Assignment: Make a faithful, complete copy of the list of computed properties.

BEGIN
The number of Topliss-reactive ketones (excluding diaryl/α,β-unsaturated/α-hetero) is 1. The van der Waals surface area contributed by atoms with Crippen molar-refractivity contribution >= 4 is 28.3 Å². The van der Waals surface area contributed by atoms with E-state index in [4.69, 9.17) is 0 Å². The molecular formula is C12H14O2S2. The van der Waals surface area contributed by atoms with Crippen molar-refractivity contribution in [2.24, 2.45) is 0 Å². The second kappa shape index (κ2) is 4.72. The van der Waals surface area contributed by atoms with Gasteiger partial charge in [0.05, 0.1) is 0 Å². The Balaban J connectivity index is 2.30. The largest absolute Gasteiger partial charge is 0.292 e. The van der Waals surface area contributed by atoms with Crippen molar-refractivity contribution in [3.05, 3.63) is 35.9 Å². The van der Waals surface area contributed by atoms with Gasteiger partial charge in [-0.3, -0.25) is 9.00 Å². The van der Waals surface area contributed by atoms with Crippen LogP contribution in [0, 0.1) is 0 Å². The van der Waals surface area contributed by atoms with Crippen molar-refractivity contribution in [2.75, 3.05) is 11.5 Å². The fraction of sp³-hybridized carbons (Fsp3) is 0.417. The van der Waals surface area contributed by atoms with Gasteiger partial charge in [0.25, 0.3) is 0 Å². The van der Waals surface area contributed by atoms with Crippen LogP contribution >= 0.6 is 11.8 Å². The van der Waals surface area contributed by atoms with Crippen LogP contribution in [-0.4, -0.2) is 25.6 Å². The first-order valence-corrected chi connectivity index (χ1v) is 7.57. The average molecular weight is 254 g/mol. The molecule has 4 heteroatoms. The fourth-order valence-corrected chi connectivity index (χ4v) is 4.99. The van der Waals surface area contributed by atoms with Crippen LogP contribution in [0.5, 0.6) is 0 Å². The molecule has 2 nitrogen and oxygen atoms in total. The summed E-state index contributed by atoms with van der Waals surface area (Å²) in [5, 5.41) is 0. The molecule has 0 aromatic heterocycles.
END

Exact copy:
The number of Topliss-reactive ketones (excluding diaryl/α,β-unsaturated/α-hetero) is 1. The van der Waals surface area contributed by atoms with Crippen molar-refractivity contribution >= 4 is 28.3 Å². The van der Waals surface area contributed by atoms with E-state index in [4.69, 9.17) is 0 Å². The molecular formula is C12H14O2S2. The van der Waals surface area contributed by atoms with Crippen molar-refractivity contribution in [2.24, 2.45) is 0 Å². The second kappa shape index (κ2) is 4.72. The van der Waals surface area contributed by atoms with Gasteiger partial charge in [0.05, 0.1) is 0 Å². The Balaban J connectivity index is 2.30. The largest absolute Gasteiger partial charge is 0.292 e. The van der Waals surface area contributed by atoms with Crippen molar-refractivity contribution in [3.05, 3.63) is 35.9 Å². The van der Waals surface area contributed by atoms with Gasteiger partial charge in [-0.3, -0.25) is 9.00 Å². The van der Waals surface area contributed by atoms with Crippen LogP contribution in [0, 0.1) is 0 Å². The van der Waals surface area contributed by atoms with Crippen molar-refractivity contribution in [2.75, 3.05) is 11.5 Å². The fraction of sp³-hybridized carbons (Fsp3) is 0.417. The van der Waals surface area contributed by atoms with Gasteiger partial charge in [0.25, 0.3) is 0 Å². The van der Waals surface area contributed by atoms with Crippen LogP contribution >= 0.6 is 11.8 Å². The van der Waals surface area contributed by atoms with Crippen LogP contribution in [-0.4, -0.2) is 25.6 Å². The first-order valence-corrected chi connectivity index (χ1v) is 7.57. The average molecular weight is 254 g/mol. The molecule has 4 heteroatoms. The fourth-order valence-corrected chi connectivity index (χ4v) is 4.99. The van der Waals surface area contributed by atoms with Crippen LogP contribution in [0.5, 0.6) is 0 Å². The molecule has 2 nitrogen and oxygen atoms in total. The summed E-state index contributed by atoms with van der Waals surface area (Å²) in [5, 5.41) is 0. The molecule has 0 aromatic heterocycles.